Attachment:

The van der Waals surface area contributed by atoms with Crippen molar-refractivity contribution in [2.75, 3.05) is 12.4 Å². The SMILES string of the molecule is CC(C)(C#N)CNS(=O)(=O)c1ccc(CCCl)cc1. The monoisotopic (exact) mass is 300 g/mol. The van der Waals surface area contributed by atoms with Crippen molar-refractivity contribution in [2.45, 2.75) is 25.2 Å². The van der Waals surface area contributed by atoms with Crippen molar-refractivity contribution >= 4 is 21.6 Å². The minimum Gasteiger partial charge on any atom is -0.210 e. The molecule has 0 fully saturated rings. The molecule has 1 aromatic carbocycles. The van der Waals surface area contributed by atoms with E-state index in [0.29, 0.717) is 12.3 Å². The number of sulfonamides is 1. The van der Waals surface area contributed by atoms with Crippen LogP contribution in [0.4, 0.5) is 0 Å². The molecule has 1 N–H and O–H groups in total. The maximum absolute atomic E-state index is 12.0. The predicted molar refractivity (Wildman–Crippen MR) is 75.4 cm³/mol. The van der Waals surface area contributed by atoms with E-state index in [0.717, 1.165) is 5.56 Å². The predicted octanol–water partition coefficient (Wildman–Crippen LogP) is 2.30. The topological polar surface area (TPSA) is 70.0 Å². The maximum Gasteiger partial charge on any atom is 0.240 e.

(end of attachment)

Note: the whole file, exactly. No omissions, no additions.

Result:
The van der Waals surface area contributed by atoms with Crippen molar-refractivity contribution in [2.75, 3.05) is 12.4 Å². The SMILES string of the molecule is CC(C)(C#N)CNS(=O)(=O)c1ccc(CCCl)cc1. The monoisotopic (exact) mass is 300 g/mol. The van der Waals surface area contributed by atoms with Crippen molar-refractivity contribution in [2.45, 2.75) is 25.2 Å². The van der Waals surface area contributed by atoms with Crippen molar-refractivity contribution >= 4 is 21.6 Å². The minimum Gasteiger partial charge on any atom is -0.210 e. The molecule has 0 fully saturated rings. The molecule has 1 aromatic carbocycles. The van der Waals surface area contributed by atoms with E-state index in [0.29, 0.717) is 12.3 Å². The number of sulfonamides is 1. The van der Waals surface area contributed by atoms with Crippen LogP contribution in [0.4, 0.5) is 0 Å². The molecule has 1 N–H and O–H groups in total. The maximum absolute atomic E-state index is 12.0. The predicted molar refractivity (Wildman–Crippen MR) is 75.4 cm³/mol. The van der Waals surface area contributed by atoms with E-state index in [0.717, 1.165) is 5.56 Å². The predicted octanol–water partition coefficient (Wildman–Crippen LogP) is 2.30. The topological polar surface area (TPSA) is 70.0 Å². The maximum Gasteiger partial charge on any atom is 0.240 e.